A single plot, otherwise known as ‘the major plot’, generally isn’t enough to sustain a novel. Even if the major plot is strong, it will tend to fizzle out if not supported by one or more subplots.
Subplots perform an important role when it comes to pacing the novel. Interspersing the major plot with a subplot slows down the novel and increases tension. When you want to make the reader wait to find out what happens next in the major plot, you can simply move to the subplot.
The subplot must relate to the major plot in a critical way. While this relationship may not be obvious at the start of the novel, it must be apparent by the end. Subplots aren’t merely digressions into other, unrelated stories. They must be linked in some way to the major plot. The best subplots are those that are also thematically related to the major plot, perhaps highlighting another aspect of the theme, or approaching it from a different angle.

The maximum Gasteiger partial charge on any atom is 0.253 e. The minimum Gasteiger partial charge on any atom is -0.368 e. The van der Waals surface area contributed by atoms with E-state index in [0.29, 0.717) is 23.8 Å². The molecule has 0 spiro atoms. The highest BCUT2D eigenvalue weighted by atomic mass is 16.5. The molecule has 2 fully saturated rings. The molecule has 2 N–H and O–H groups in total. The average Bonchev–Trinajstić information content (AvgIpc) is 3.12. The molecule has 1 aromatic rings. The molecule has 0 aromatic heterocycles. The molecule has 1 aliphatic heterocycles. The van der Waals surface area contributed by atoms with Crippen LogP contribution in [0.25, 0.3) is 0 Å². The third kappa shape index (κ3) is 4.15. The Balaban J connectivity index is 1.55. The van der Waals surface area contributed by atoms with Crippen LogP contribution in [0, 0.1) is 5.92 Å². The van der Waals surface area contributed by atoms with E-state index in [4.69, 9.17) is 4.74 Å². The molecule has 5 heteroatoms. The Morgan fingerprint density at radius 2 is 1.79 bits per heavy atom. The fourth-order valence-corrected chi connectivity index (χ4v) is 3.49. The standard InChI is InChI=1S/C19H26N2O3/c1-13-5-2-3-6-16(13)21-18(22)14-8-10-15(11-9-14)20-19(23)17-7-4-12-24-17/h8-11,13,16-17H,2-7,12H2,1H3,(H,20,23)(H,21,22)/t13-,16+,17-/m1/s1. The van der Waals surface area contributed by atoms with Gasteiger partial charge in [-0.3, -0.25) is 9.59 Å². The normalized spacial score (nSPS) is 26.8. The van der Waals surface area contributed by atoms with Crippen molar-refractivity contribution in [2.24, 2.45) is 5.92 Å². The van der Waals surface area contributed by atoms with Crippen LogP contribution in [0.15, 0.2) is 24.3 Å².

Subplots usually tell the stories of the secondary characters. Like the major plot, each subplot must be a complete story in itself, with a beginning, middle and end and an arc of its own.
When recognizing that their novel needs further development, novice writers sometimes make the mistake of adding more characters and too many subplots. This results in too many under-developed stories, and weakens rather than strengthens the novel as a whole.
It is therefore best to limit your subplots to two or three, and don’t add characters just to flesh out your story. Rather, develop your characters and their stories, and always make sure your subplots complement your major story.